There was a news bit citing "Nature" that if the female was older than the male, then a female child was more likely. The reverse was true if the male was older than the female.
This is pretty interesting because the mother, in addition to the father, influences the sex of the child.
This latest piece is similar to the Trivers-Willard Effect in which it is in the genetic interests of younger mothers to produce sons (because they will be healthier and more likely to mate more often than the same number of healthy daughters) and older mothers to produce daughters (because even an unhealthy female from an older mother has a greater chance of mating than an unhealthy male). The effect has been verified with a couple of species, including my own.
As David Hume and others tried to tell us, there are no universal generalizations in science. Instead, we use them in the dogged pursuit of knowledge by finding the exceptions. Thus, the former absolute rule that the father determines the sex of the child has been modified. People such as Brian Goodwin who discuss "Excitable Fields" as key influences on genetic expression are not surprised by this conceptual enrichment.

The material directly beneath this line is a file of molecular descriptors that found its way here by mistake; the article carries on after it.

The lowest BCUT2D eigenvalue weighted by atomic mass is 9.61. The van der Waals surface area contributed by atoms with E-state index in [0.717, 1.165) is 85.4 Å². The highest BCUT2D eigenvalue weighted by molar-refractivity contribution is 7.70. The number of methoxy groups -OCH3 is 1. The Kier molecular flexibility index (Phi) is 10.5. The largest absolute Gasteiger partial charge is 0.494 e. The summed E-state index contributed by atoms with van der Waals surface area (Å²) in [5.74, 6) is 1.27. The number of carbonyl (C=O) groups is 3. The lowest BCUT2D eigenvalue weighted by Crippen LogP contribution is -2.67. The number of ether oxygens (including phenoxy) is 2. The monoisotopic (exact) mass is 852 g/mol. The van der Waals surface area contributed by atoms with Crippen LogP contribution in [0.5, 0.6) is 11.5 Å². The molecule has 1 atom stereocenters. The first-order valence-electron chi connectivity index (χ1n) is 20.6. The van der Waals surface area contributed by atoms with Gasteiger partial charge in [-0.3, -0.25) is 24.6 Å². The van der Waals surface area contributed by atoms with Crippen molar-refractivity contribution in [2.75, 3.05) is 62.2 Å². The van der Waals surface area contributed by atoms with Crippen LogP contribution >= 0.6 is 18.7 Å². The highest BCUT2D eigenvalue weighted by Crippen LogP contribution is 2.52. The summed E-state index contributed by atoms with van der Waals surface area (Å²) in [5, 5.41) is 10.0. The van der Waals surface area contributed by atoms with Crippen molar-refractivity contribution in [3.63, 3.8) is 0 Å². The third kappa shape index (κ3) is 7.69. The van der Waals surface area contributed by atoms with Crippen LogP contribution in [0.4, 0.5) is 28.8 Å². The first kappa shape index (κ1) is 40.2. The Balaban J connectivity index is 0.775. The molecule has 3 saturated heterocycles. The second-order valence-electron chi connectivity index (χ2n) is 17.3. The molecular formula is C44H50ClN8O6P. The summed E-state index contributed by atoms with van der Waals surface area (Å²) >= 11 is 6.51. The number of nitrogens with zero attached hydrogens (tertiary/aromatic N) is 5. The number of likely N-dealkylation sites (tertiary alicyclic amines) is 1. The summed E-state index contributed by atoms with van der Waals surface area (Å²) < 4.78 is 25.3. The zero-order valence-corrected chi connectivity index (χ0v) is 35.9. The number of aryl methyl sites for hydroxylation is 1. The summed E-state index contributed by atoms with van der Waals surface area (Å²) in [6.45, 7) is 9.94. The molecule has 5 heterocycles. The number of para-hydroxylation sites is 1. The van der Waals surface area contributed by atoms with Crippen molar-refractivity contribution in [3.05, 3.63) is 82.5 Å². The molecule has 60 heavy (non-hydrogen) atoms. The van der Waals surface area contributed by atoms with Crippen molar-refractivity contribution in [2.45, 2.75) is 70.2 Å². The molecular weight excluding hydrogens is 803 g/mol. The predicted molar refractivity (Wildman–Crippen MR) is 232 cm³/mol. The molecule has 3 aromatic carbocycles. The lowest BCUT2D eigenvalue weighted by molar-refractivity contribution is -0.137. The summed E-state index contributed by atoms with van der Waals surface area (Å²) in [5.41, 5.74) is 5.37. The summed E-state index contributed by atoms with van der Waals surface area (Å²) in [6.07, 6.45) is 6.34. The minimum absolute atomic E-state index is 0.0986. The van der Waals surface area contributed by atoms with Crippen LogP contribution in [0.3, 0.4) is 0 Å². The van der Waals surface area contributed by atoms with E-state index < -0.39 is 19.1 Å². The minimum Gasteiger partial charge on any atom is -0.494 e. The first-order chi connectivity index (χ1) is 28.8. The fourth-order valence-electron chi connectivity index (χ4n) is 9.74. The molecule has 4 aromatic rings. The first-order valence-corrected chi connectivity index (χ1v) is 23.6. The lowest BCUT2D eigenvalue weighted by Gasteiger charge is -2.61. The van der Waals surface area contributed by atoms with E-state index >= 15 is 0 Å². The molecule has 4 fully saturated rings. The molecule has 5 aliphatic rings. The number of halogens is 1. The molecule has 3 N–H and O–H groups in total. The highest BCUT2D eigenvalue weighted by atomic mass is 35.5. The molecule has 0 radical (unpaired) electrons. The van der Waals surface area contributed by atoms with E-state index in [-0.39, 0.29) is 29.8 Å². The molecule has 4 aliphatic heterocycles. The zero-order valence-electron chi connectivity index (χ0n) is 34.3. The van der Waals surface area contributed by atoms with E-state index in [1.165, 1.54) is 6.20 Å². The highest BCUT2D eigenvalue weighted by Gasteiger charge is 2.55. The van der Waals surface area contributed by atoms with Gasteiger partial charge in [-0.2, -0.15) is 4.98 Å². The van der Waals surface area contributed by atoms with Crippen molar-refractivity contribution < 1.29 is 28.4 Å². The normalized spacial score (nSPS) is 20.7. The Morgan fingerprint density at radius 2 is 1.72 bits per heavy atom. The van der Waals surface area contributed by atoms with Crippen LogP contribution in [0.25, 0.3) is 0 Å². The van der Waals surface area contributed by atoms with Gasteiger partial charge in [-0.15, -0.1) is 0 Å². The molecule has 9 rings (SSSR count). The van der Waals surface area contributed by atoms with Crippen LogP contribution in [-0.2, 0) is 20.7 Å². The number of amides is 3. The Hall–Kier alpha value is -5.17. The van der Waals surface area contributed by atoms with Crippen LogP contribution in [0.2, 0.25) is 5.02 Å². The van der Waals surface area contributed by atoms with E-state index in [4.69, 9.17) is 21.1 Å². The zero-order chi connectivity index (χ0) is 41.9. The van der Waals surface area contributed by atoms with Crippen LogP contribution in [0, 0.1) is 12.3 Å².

Weissmann's Principle and the Central Dogma is still in place so far as I know. Weissmann described the separation between reproductive DNA which is largely impervious to environmental tinkering and somatic DNA which adjusts its output of RNA and proteins to adjust to environmental demands. Thus, large muscles can be grown but not inherited.
The Central Dogma is that DNA produces RNA which produces proteins. There is no feedback loop from proteins or RNA to modify the structure of DNA. However, there is some nibbling at the Central Dogma. Certain bacteria will shift their DNA structure in response to the kinds of nutrients in their bath. This kind of process is one more intriguing, possible mechanism of speciation if it were more generally true. It has the advantage of allowing multiple, non-sibling male and female creatures to be made who could probably mate with each other but perhaps not with members of their parents' species. Mutation and genetic drift all have the disadvantage of producing only children (who share the change in genotype) from the same mother. Such children then have to mate with each other, increasing all the negative things that routinely occur with inbreeding. Speciation, to avoid inbreeding, ought to produce variations from several different parents and at about the same time.